# Identify $\sum\limits_{n=0}^\infty \left(x_n-L\right)$ where $x_{n+1}=\sqrt[3]{1+x_n}$ and $L^3=L+1$

Let $x>2$ and let $f(x) = \sqrt[3] {1 + x}$.

Let $f^n(x)$ be the $n$ th iterate of $f(x)$.

Let $L$ be the positive fixpoint of $\sqrt[3] { 1 + x}$: the plastic constant. See http://mathworld.wolfram.com/PlasticConstant.html

Consider for $x>2$ :

$$Q(x) = x - L + f^1(x) - L + f^2(x) - L + ...$$

Is there a closed form for $Q(x)$ ?

Special values Maybe ? ( like $f(e) = \pi$ or something ).

This is similar to Telescoping exercise with iterations?

I tried this

$$Q(x) - Q(f(x)) = x - L$$

So

$$f(x) = \sqrt[3] { 1 + x }= Q^{-1} ( Q(x) - x + L )$$

But then i got stuck.

I assume $Q(x)$ is analytic.

• For any convergent iteration you can define $$Q(x)=\sum_{n=0}^\infty \left(f^n(x)-f^{\infty}(x)\right)$$ what's so special about this one? – polfosol Jan 10 '17 at 6:32
• I mean, why should it have a closed form? – polfosol Jan 10 '17 at 6:34
• See the links for similar Sums with closed form solutions. – mick Jan 10 '17 at 12:28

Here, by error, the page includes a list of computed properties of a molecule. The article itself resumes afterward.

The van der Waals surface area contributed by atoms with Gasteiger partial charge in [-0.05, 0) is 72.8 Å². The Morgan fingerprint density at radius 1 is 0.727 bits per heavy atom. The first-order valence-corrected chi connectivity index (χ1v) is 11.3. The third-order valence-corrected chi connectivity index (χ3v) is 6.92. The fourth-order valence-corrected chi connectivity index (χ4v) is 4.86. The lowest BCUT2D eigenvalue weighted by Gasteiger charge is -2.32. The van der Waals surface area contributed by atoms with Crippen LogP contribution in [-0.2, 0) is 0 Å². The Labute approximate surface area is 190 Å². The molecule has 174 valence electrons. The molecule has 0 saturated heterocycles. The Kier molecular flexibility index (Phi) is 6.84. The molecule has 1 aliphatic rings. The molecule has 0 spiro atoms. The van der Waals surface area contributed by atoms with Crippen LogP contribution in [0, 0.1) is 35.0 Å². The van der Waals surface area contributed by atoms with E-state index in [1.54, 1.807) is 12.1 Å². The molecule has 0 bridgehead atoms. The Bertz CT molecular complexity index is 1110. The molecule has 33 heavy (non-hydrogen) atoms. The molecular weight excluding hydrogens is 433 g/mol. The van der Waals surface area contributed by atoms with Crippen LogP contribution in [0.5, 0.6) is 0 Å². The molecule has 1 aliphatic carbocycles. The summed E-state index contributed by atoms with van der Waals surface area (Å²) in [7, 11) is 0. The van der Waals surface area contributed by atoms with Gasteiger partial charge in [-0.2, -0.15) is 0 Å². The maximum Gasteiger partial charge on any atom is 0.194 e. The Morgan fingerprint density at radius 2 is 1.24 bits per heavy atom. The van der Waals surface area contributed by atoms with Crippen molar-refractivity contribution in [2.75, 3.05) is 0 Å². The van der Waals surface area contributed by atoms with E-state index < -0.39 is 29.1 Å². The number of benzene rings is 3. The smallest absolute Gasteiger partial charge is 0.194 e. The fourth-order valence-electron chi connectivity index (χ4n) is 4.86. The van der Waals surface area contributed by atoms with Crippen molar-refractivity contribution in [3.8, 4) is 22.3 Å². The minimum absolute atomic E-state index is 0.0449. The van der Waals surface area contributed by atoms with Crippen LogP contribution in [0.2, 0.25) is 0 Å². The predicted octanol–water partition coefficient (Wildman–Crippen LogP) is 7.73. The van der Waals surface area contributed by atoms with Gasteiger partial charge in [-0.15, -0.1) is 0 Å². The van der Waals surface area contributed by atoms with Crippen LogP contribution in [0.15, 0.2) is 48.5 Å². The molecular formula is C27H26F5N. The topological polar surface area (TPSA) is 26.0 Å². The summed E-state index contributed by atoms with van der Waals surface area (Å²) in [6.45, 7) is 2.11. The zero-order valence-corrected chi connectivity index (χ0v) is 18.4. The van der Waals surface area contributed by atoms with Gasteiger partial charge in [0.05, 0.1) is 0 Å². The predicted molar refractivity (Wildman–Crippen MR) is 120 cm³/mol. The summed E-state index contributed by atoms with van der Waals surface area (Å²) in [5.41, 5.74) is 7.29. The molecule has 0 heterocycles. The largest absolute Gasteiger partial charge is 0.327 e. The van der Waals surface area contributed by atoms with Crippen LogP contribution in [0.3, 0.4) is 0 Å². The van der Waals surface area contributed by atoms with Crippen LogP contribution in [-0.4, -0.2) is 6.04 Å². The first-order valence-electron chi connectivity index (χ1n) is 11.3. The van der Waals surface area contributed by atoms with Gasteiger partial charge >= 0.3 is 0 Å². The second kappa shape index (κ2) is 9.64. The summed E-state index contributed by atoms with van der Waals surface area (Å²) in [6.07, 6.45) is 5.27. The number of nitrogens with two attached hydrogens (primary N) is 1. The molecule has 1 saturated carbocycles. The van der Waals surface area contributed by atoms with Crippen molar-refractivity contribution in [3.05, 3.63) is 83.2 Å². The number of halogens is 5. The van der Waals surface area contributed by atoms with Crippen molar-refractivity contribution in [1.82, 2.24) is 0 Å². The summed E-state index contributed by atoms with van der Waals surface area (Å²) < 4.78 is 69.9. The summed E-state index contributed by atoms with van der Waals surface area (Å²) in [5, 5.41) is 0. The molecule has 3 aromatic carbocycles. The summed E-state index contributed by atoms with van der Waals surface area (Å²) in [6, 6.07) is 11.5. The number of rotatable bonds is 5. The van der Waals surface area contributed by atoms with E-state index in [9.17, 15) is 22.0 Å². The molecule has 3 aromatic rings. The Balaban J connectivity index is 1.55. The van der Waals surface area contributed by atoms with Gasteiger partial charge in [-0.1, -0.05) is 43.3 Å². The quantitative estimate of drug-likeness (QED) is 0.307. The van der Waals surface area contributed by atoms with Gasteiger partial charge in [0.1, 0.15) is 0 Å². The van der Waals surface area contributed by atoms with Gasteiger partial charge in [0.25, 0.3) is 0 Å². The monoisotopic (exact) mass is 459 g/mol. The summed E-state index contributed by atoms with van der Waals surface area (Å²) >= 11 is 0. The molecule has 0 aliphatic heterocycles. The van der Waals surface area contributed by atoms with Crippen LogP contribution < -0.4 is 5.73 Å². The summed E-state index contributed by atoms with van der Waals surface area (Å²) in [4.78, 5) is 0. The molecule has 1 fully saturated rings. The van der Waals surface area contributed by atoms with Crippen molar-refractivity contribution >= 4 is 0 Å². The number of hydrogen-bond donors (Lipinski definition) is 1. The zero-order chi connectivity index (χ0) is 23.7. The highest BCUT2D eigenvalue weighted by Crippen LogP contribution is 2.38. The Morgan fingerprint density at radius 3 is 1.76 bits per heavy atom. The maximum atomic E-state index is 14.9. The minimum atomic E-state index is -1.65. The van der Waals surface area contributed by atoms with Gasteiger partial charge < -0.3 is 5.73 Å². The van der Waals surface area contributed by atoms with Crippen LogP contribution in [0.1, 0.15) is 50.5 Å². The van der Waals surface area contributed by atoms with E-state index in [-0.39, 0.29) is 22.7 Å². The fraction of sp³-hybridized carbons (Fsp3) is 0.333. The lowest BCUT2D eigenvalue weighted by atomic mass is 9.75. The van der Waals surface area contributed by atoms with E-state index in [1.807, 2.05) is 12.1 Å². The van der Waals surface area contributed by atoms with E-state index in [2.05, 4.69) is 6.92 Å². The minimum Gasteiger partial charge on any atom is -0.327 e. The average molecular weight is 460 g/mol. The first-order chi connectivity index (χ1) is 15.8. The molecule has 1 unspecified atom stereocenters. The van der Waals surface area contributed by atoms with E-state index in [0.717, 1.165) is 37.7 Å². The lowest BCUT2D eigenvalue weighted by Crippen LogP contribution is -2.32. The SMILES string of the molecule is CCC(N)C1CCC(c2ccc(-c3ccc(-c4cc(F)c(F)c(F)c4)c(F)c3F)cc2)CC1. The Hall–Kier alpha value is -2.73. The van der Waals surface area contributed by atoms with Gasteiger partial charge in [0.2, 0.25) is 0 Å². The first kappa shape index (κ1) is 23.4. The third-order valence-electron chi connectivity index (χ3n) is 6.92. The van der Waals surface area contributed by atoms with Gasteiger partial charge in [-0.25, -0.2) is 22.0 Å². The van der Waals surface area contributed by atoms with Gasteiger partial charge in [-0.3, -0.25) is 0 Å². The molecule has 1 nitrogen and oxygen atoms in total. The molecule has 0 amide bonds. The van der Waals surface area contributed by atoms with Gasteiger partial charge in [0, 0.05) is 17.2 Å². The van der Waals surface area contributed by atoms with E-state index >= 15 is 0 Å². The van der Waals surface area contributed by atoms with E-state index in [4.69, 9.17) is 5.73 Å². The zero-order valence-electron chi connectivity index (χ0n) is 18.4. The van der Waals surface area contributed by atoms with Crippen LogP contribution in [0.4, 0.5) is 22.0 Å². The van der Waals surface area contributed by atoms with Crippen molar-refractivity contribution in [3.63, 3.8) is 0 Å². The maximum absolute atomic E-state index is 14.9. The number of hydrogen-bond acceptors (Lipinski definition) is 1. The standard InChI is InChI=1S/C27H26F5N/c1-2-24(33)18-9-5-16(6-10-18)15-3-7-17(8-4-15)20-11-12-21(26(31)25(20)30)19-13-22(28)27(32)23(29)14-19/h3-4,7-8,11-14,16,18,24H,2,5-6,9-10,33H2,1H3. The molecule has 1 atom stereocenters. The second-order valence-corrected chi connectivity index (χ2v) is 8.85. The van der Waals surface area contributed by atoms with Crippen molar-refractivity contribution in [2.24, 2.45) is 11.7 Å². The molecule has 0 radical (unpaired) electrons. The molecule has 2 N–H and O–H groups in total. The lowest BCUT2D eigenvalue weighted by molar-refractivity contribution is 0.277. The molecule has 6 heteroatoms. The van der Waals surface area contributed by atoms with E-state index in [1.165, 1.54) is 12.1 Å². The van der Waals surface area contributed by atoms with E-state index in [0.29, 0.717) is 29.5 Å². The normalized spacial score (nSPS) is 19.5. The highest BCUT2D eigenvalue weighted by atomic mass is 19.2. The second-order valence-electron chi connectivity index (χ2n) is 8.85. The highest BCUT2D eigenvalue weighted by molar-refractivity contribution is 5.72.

• mick Speaking of which... when are you going to clean the mess on this other page and, possibly, post a solution there, so that the thing does not stay hanging? – Did Jan 23 '17 at 12:50

I would write things in the following way. Starting with your definitions $f(x)= \sqrt[3]{1+x}$ and for the fixpoint $L = \lim_{h \to \infty } x_h$ .

Let's now introduce the shorthand notations $x' = x+ L$ and $x^" = x-L$ .

Also I would explicitely introduce the function $$g(x) = f(x+L)-L$$ as a much common usage in the discussion of functional iteration.

A notationally short notation is now $$g(x) = f(x')^" \qquad \qquad \text{and } \qquad f(x) = g(x^")' \qquad \text{ .}$$ With this let us furtherly denote the iterates of the $g()$ function with the common index-notation
$$x_h:=g^{°h}(x) \qquad .$$ Note btw., that the power series for $g(x)$ has no constant term and we could generate power series for fractional iterates and so on.

Iterates of $f(x)$ are now expressible by iterates of $g(x)$: $$f^{°h} (x) = g^{°h} (x-L)+L = g^{°h} (x^")' = (x^"_h)' \qquad .$$

Since $L$ is an attracting fixpoint for $f(x)$ the iteration of $g(x)$ (at least for a certain interval for $x$) converges to zero and a iteration-series based on $g(x)$ might also be convergent - however at this point this is not yet sure!

Then I'd make the iteration-series depending on $g(x)$ such that $$Q_g(x) = \sum_{h=0}^\infty x_h$$ and your definition for $Q(x)$ would be $$Q(x) = Q_g(x^")$$

With that bit longish preliminaries it is easy to create a formal power series for $Q_g(x)$ ; I like especially the simple way using Carlemanmatrices and Neumann-series with that Carlemanmatrices.